Channel Nine’s A Current Affair TV show has come under fire for an “ADHD breakthrough” story which has been described as a thinly disguised advertisement for an anti-inflammatory supplement, Lyprinol.
The program has attracted the attention of the ABC’s Media Watch, which is looking into whether the program breached the Therapeutic Goods Advertising Code in its portrayal of new research on the effects of the supplement, which is marketed by vitamin company Blackmores.
“In short, it looks like an ad, it smells like an ad, it is an ad (and a very bad one), and in my opinion, it’s in breach of numerous therapeutic advertising ethical guidelines,” public health physician Associate Professor Ken Harvey said.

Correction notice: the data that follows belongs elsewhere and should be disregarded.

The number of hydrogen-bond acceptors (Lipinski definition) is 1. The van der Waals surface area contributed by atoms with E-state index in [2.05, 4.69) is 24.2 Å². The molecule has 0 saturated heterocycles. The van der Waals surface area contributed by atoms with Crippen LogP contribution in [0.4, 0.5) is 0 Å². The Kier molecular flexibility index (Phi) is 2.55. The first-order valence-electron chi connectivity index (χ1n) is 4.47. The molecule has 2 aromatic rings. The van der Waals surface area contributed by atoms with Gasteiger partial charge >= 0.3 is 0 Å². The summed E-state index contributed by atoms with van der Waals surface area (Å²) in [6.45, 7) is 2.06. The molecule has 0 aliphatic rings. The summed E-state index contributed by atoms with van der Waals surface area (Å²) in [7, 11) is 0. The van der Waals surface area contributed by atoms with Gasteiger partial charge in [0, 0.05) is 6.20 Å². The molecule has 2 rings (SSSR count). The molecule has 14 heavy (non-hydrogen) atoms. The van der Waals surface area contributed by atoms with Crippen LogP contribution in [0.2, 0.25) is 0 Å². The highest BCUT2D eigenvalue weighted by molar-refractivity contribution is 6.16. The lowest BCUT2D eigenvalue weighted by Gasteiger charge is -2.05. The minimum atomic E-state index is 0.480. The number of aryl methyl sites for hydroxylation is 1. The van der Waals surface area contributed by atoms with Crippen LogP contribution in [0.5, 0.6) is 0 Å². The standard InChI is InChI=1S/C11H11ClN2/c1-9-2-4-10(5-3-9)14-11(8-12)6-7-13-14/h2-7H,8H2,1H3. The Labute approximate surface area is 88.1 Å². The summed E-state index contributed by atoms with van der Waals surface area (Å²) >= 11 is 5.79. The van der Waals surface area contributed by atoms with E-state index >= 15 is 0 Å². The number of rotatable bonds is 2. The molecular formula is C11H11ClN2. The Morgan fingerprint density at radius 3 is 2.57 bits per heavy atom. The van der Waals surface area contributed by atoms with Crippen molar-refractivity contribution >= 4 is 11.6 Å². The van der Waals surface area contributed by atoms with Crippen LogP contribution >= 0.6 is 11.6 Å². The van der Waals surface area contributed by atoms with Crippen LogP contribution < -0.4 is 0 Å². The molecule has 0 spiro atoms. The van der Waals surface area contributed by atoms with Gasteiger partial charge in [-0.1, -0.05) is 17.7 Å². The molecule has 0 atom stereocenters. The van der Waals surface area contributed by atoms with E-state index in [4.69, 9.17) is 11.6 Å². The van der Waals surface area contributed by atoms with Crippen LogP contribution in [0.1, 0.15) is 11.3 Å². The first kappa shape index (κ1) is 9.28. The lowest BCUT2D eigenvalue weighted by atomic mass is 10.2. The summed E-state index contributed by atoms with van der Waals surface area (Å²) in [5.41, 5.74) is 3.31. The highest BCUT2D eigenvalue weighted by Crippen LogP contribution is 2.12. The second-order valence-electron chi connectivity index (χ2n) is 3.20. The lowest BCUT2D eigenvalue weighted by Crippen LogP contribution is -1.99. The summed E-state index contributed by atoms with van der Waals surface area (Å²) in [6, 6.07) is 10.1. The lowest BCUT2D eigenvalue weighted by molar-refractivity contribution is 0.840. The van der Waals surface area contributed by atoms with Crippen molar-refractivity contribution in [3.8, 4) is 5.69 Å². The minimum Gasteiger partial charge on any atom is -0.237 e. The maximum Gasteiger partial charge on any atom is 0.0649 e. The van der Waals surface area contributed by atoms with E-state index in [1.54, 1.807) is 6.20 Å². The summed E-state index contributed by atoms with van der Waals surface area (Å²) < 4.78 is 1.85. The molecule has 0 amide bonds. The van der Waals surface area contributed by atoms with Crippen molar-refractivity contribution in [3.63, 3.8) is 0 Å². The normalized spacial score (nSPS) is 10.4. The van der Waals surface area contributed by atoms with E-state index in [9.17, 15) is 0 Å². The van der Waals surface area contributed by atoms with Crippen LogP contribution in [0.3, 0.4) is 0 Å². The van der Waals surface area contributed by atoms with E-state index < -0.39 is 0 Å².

Lyprinol, made from green-lipped mussel oil, allegedly improved bad behaviour at home by 34%, attention by 13% and hyperactivity by 10%, according to the program.
But those benefits were “in stark contrast to the null results of the major study” into the supplement, Professor Harvey said.
The “positive” results were not reported in the paper and could only be derived from data-dredging a sub-set of participants by post-hoc analysis, he added.
The program’s uniformly positive testimonials were accompanied by multiple shots of the Blackmores packaging, with a stamp saying “under $20 per week”.
Professor Con Stough, the lead researcher on the Swinburne University study which featured on the program, has clarified his comments made on the show, saying only two lines from a 30-minute interview were used.
Professor Stough said he never claimed the supplement was a “breakthrough”, and stressed any positive effects were mostly seen in sub-ADHD symptom participants.